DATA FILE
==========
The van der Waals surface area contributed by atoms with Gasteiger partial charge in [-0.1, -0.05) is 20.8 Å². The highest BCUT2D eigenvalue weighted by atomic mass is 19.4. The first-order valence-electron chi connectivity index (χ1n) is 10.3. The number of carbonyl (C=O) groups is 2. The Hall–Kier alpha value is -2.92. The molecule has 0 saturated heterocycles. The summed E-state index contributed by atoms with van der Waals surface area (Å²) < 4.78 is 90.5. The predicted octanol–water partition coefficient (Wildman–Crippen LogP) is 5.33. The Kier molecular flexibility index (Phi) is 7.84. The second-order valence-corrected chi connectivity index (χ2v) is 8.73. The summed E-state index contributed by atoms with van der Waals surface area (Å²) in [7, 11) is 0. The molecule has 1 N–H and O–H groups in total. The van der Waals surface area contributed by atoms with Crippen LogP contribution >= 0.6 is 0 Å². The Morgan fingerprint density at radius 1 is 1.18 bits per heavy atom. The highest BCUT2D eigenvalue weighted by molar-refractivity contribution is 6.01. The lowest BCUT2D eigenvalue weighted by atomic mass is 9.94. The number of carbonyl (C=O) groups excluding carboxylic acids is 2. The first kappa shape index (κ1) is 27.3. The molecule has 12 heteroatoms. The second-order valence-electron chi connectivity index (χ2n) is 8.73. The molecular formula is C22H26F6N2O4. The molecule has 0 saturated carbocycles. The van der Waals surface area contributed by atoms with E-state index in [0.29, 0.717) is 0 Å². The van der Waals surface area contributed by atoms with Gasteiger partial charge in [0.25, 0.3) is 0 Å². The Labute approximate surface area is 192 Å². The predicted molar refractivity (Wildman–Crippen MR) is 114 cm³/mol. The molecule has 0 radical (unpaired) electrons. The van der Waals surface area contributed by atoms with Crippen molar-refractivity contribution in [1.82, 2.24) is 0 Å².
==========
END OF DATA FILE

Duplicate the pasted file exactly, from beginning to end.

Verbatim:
The van der Waals surface area contributed by atoms with Gasteiger partial charge in [-0.1, -0.05) is 20.8 Å². The highest BCUT2D eigenvalue weighted by atomic mass is 19.4. The first-order valence-electron chi connectivity index (χ1n) is 10.3. The number of carbonyl (C=O) groups is 2. The Hall–Kier alpha value is -2.92. The molecule has 0 saturated heterocycles. The summed E-state index contributed by atoms with van der Waals surface area (Å²) < 4.78 is 90.5. The predicted octanol–water partition coefficient (Wildman–Crippen LogP) is 5.33. The Kier molecular flexibility index (Phi) is 7.84. The second-order valence-corrected chi connectivity index (χ2v) is 8.73. The summed E-state index contributed by atoms with van der Waals surface area (Å²) in [7, 11) is 0. The molecule has 1 N–H and O–H groups in total. The van der Waals surface area contributed by atoms with Crippen LogP contribution >= 0.6 is 0 Å². The Morgan fingerprint density at radius 1 is 1.18 bits per heavy atom. The highest BCUT2D eigenvalue weighted by molar-refractivity contribution is 6.01. The lowest BCUT2D eigenvalue weighted by atomic mass is 9.94. The number of carbonyl (C=O) groups excluding carboxylic acids is 2. The first kappa shape index (κ1) is 27.3. The molecule has 12 heteroatoms. The second-order valence-electron chi connectivity index (χ2n) is 8.73. The molecular formula is C22H26F6N2O4. The molecule has 0 saturated carbocycles. The van der Waals surface area contributed by atoms with E-state index in [0.29, 0.717) is 0 Å². The van der Waals surface area contributed by atoms with Gasteiger partial charge in [0.25, 0.3) is 0 Å². The Labute approximate surface area is 192 Å². The predicted molar refractivity (Wildman–Crippen MR) is 114 cm³/mol. The molecule has 0 radical (unpaired) electrons. The van der Waals surface area contributed by atoms with Crippen molar-refractivity contribution in [1.82, 2.24) is 0 Å².